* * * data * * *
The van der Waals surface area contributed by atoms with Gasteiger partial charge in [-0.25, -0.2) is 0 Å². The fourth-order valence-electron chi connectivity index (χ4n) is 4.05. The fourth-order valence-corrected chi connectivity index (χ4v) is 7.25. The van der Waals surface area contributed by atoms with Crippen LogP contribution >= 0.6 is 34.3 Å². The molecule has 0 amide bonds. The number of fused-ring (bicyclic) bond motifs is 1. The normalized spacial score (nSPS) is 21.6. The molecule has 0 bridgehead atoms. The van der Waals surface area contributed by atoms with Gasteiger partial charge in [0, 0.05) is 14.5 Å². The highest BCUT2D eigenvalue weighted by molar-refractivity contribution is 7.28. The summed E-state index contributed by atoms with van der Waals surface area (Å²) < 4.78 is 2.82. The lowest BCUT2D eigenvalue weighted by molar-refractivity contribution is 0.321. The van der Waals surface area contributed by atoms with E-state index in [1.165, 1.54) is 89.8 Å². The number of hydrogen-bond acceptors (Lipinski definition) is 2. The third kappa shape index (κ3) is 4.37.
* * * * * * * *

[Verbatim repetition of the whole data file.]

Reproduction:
The van der Waals surface area contributed by atoms with Gasteiger partial charge in [-0.25, -0.2) is 0 Å². The fourth-order valence-electron chi connectivity index (χ4n) is 4.05. The fourth-order valence-corrected chi connectivity index (χ4v) is 7.25. The van der Waals surface area contributed by atoms with Crippen LogP contribution >= 0.6 is 34.3 Å². The molecule has 0 amide bonds. The number of fused-ring (bicyclic) bond motifs is 1. The normalized spacial score (nSPS) is 21.6. The molecule has 0 bridgehead atoms. The van der Waals surface area contributed by atoms with Gasteiger partial charge in [0, 0.05) is 14.5 Å². The highest BCUT2D eigenvalue weighted by molar-refractivity contribution is 7.28. The summed E-state index contributed by atoms with van der Waals surface area (Å²) < 4.78 is 2.82. The lowest BCUT2D eigenvalue weighted by molar-refractivity contribution is 0.321. The van der Waals surface area contributed by atoms with E-state index in [1.165, 1.54) is 89.8 Å². The number of hydrogen-bond acceptors (Lipinski definition) is 2. The third kappa shape index (κ3) is 4.37.